We should be equally wary of assumptions that appeal to our modern American nationalism, assumptions that the Revolution was inevitable because Americans are different. Without specific catalysts, difference may never become friction; friction may never become conflict, much less war. Using outcomes to explain causation is circular, and projects our beliefs onto the past, rather than trying to understand the past on its own terms.

      In terms of long-term causes, scholars have identified many qualities that encouraged growing American autonomy during the years before the outbreak of unrest. Distance from Britain made supervision difficult in an age of slow communications, which encouraged local self-government something that was already valued in British politics. The colonists also brought values, customs, and traditions of individual rights and government by laws to which even the monarch should be accountable.

      Some brought religious beliefs that reinforced these values of liberty and individual conscience. Most came in search of some sort of economic opportunity and social mobility, hoping that a less densely populated and stratified society would enable them to prosper, or at least to earn individual and family autonomy as small farmers on their own land.

      Britain also remained deeply divided in religion, between the Church of England and dissenters like the Puritans as well as between Protestants and Catholics. The experience of the English Civil Wars — , which many historians have labeled revolutionary, and of the Glorious Revolution of Parliament against King James II in , reshaped British politics in favor of the rule of law, local self-government, and individual rights, rather than the divine sovereignty of an absolute monarch.

      The fact that these rights and protections were largely reserved for male heads of households—and were withheld from slaves, those not of European ancestry, and most people labeled servants—certainly complicated colonial life and the American Revolution, but it did not invalidate their significance as motives for those who led and fought the Revolution.

      It was only natural, however, that after the British government had invested so heavily in securing and expanding its North American dominions it would begin to seek more control over, and more revenues from, the colonies. We now turn to the decade-long road to revolution, a road with many detours, where the twists and turns were never clear to all involved, yet one requiring colonists to make fundamental choices in response to growing British centralization.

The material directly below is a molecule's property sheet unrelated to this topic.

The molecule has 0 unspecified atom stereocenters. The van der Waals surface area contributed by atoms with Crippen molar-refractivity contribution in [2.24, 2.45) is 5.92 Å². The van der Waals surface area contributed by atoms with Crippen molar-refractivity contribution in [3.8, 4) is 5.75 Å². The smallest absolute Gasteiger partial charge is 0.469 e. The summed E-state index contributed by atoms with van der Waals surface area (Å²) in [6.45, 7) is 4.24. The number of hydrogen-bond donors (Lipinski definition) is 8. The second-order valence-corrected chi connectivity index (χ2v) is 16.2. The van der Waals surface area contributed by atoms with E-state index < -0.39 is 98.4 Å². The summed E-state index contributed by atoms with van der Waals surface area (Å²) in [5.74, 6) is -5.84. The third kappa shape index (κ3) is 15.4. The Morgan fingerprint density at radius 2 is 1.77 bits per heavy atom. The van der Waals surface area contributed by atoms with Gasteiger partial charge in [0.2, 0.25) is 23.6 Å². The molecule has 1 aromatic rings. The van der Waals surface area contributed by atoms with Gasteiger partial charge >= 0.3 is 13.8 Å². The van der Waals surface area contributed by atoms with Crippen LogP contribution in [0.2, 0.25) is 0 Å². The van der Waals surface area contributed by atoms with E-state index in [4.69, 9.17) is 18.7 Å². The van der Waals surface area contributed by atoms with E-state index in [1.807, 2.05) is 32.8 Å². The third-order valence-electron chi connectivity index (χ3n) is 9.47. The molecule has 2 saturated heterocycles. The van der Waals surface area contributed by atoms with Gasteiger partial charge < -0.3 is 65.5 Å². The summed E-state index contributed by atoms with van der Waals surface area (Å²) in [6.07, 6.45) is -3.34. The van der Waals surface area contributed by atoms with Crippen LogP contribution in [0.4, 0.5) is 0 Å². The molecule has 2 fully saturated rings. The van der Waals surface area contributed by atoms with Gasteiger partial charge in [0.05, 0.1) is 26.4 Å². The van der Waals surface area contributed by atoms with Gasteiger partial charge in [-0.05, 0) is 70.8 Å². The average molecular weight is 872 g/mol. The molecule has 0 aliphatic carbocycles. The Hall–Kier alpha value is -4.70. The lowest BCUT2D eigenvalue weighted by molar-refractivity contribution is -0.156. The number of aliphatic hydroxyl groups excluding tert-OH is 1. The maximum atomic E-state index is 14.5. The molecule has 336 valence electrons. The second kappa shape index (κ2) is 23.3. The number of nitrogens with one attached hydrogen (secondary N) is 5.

Like catalysts and ingredients, both interest and ideology were necessary to produce revolution, but neither alone was sufficient to do so. The political values intensified through the experience of relative self-government, and in Britain through the upheavals of the seventeenth century, encouraged a widespread skepticism of political power. This vision was usually expressed through debates over representation in government, and in an easily roused skepticism of political authorities and their uses of power.

      Those who expressed such suspicions were commonly labeled Whigs. The most obvious C harter of R hode I sland , Between and , the Stuarts put all of New England under a royally appointed governor, greatly reducing the local political and economic autonomy the colonies had previously enjoyed. After the Glorious Revolution, Rhode Island regained the right to elect its own governor, but most colonies did not.

      Another crucial interest was in trade among the growing and increasingly prosperous merchant class of the seaports, and the ordinary working people who labored in those cities. Land and trade could come together in the desire to export crops. Colonial merchants and farmers sought the greater profits of free trade, and defied British regulations by smuggling. Although accustomed to voting, particularly in the town meetings common in New England, colonists were not permitted to vote for members of Parliament; they were not directly represented as Britons were although in fact only about 10 percent of adult British men possessed the property required in order to vote, and far fewer in Ireland.

      But it was clear that merchants in the British East India Company, or Caribbean planters, shared few specific interests with their supposed American counterparts. Colonists felt that they had been promised the freedom of the North American continent: there was no more French threat, and surely Britain would not side with the Indians against its own white, Christian colonists. But Britain did just that in the early s. In this complicated political cartoon of , Athena, goddess of wisdom, advises against accepting the Stamp Act.

      But few colonists could understand the need for taxes imposed, without representation, in order to pay for the British soldiers who were employing martial law to prevent British colonists from taking up the opportunities for new land farmers sought for themselves and their children.

      Similar clashes of expectations took place along the seaboard. A law against colonial paper currencies and new taxes on sugar a valuable commodity, like molasses, which had been taxed since were enacted in , followed by the Stamp Act of , which placed a tax on all legal documents and other printed material, including newspapers, books, and other means of communication.

      However small in amount, this was the first internal tax rather than one on colonial exports , and it affected so many transactions that it was almost a sales tax. Colonists responded by rejecting the need for such a tax. They were wrong, because Britain had gone deep into debt to win the French and Indian War and Britons were already paying far higher taxes than colonists as a percentage of their income.